Moore uses his freedom to good advantage. Although his depiction of Thatcher is generally sympathetic, he keeps his subject at arm’s length, and critical observations abound. One of the abiding themes of the book is that Thatcher, like her friend and fellow conservative, Ronald Reagan, had a genius for being underestimated. He includes the story of a political insider who assumed Thatcher was retaining very little of what he was telling her, only to discover that she had perfect recall of the complicated policy data he had shared.
But Moore adds that Thatcher was better at promoting ideas than generating them. “Strictly thinking, Mrs. Thatcher was ill equipped for intellectual battle,” he tells readers. “Despite the brisk efficiency for which she was renowned, she did not have an intellectually orderly mind; nor did she have an original one. Rather than developing ideas of her own, she was a sort of ‘stage-door Johnny’ for the ideas of others – admiring, overexcited. But this was not in fact, a handicap.” He quotes Thatcher adviser Alfred Sherman: “She wasn’t a woman of ideas... she was a woman of beliefs, and beliefs are better than ideas.”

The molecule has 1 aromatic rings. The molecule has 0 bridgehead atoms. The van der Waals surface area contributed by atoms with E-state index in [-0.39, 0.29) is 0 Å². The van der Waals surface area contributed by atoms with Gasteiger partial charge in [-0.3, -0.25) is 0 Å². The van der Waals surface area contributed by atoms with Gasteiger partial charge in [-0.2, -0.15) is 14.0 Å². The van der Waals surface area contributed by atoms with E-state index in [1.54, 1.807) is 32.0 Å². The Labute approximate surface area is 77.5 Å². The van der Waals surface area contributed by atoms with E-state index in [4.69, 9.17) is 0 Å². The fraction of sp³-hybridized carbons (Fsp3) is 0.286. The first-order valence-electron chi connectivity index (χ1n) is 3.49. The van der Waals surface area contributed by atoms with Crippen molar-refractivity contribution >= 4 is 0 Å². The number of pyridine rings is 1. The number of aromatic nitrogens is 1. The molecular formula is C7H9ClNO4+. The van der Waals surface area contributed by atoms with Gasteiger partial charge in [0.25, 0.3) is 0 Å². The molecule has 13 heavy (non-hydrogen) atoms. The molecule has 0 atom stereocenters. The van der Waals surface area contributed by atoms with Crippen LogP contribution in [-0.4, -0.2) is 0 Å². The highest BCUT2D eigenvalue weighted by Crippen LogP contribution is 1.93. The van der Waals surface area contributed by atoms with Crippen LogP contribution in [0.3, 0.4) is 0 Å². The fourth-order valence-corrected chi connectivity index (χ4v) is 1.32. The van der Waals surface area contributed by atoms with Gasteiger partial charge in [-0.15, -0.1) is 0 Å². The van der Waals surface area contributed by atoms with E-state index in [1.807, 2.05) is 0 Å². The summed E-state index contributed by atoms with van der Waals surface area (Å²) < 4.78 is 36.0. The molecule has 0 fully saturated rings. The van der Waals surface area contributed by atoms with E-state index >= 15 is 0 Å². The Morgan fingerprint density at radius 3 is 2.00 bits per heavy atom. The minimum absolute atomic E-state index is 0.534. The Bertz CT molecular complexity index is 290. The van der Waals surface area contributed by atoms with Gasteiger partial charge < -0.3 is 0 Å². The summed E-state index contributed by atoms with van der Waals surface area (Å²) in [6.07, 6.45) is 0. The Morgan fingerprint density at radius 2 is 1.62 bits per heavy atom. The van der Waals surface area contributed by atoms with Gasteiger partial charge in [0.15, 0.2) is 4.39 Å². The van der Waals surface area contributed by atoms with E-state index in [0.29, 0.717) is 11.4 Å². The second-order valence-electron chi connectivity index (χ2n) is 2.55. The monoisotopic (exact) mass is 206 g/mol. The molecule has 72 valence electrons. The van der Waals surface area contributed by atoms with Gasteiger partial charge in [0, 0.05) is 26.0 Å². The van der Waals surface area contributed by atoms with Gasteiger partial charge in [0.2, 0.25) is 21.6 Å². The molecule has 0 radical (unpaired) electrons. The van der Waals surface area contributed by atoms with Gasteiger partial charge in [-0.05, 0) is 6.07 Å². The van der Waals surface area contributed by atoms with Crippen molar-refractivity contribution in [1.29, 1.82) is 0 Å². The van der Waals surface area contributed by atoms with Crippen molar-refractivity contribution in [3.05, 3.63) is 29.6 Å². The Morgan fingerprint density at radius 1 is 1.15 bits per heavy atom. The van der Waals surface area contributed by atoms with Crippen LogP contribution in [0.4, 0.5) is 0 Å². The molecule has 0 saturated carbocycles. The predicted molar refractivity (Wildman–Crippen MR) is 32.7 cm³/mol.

Although Thatcher served as the first female prime minister of Great Britain from 1979 to 1990, Moore refers to her as “Mrs. Thatcher” throughout much of his narrative because “that is what people called her, and the word “Mrs.” was very important in their minds.”